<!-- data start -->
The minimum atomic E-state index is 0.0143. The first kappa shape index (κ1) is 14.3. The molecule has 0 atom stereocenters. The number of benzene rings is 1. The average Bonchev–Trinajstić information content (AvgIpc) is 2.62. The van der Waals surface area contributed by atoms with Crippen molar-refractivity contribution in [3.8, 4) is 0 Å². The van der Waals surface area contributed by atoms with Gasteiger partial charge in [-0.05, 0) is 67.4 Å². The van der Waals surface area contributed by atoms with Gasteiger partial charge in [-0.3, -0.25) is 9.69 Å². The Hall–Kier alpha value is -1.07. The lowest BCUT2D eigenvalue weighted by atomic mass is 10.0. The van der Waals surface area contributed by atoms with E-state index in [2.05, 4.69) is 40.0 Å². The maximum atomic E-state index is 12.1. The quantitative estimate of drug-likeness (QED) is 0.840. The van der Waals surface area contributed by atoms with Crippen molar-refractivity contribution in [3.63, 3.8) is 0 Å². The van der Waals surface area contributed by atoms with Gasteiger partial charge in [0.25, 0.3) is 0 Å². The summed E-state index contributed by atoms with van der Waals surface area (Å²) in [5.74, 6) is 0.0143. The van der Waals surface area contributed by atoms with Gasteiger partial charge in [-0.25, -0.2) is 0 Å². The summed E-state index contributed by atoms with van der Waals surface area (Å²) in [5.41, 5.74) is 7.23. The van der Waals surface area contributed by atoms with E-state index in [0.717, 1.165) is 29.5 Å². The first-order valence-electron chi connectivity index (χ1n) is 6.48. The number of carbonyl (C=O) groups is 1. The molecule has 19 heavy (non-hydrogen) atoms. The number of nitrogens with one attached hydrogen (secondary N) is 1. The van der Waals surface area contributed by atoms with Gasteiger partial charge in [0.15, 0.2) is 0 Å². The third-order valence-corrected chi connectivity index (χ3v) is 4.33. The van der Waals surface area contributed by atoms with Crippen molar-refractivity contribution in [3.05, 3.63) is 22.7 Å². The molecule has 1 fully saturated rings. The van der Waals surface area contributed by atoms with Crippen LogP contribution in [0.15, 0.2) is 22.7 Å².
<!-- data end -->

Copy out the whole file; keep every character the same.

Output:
The minimum atomic E-state index is 0.0143. The first kappa shape index (κ1) is 14.3. The molecule has 0 atom stereocenters. The number of benzene rings is 1. The average Bonchev–Trinajstić information content (AvgIpc) is 2.62. The van der Waals surface area contributed by atoms with Crippen molar-refractivity contribution in [3.8, 4) is 0 Å². The van der Waals surface area contributed by atoms with Gasteiger partial charge in [-0.05, 0) is 67.4 Å². The van der Waals surface area contributed by atoms with Gasteiger partial charge in [-0.3, -0.25) is 9.69 Å². The Hall–Kier alpha value is -1.07. The lowest BCUT2D eigenvalue weighted by atomic mass is 10.0. The van der Waals surface area contributed by atoms with E-state index in [2.05, 4.69) is 40.0 Å². The maximum atomic E-state index is 12.1. The quantitative estimate of drug-likeness (QED) is 0.840. The van der Waals surface area contributed by atoms with Crippen molar-refractivity contribution in [3.63, 3.8) is 0 Å². The van der Waals surface area contributed by atoms with Gasteiger partial charge in [0.25, 0.3) is 0 Å². The summed E-state index contributed by atoms with van der Waals surface area (Å²) in [5.74, 6) is 0.0143. The van der Waals surface area contributed by atoms with Gasteiger partial charge in [-0.25, -0.2) is 0 Å². The summed E-state index contributed by atoms with van der Waals surface area (Å²) in [5.41, 5.74) is 7.23. The van der Waals surface area contributed by atoms with E-state index in [0.717, 1.165) is 29.5 Å². The first-order valence-electron chi connectivity index (χ1n) is 6.48. The number of carbonyl (C=O) groups is 1. The molecule has 19 heavy (non-hydrogen) atoms. The number of nitrogens with one attached hydrogen (secondary N) is 1. The van der Waals surface area contributed by atoms with Gasteiger partial charge in [0.15, 0.2) is 0 Å². The third-order valence-corrected chi connectivity index (χ3v) is 4.33. The van der Waals surface area contributed by atoms with Crippen molar-refractivity contribution in [3.05, 3.63) is 22.7 Å². The molecule has 1 fully saturated rings. The van der Waals surface area contributed by atoms with Crippen LogP contribution in [0.15, 0.2) is 22.7 Å².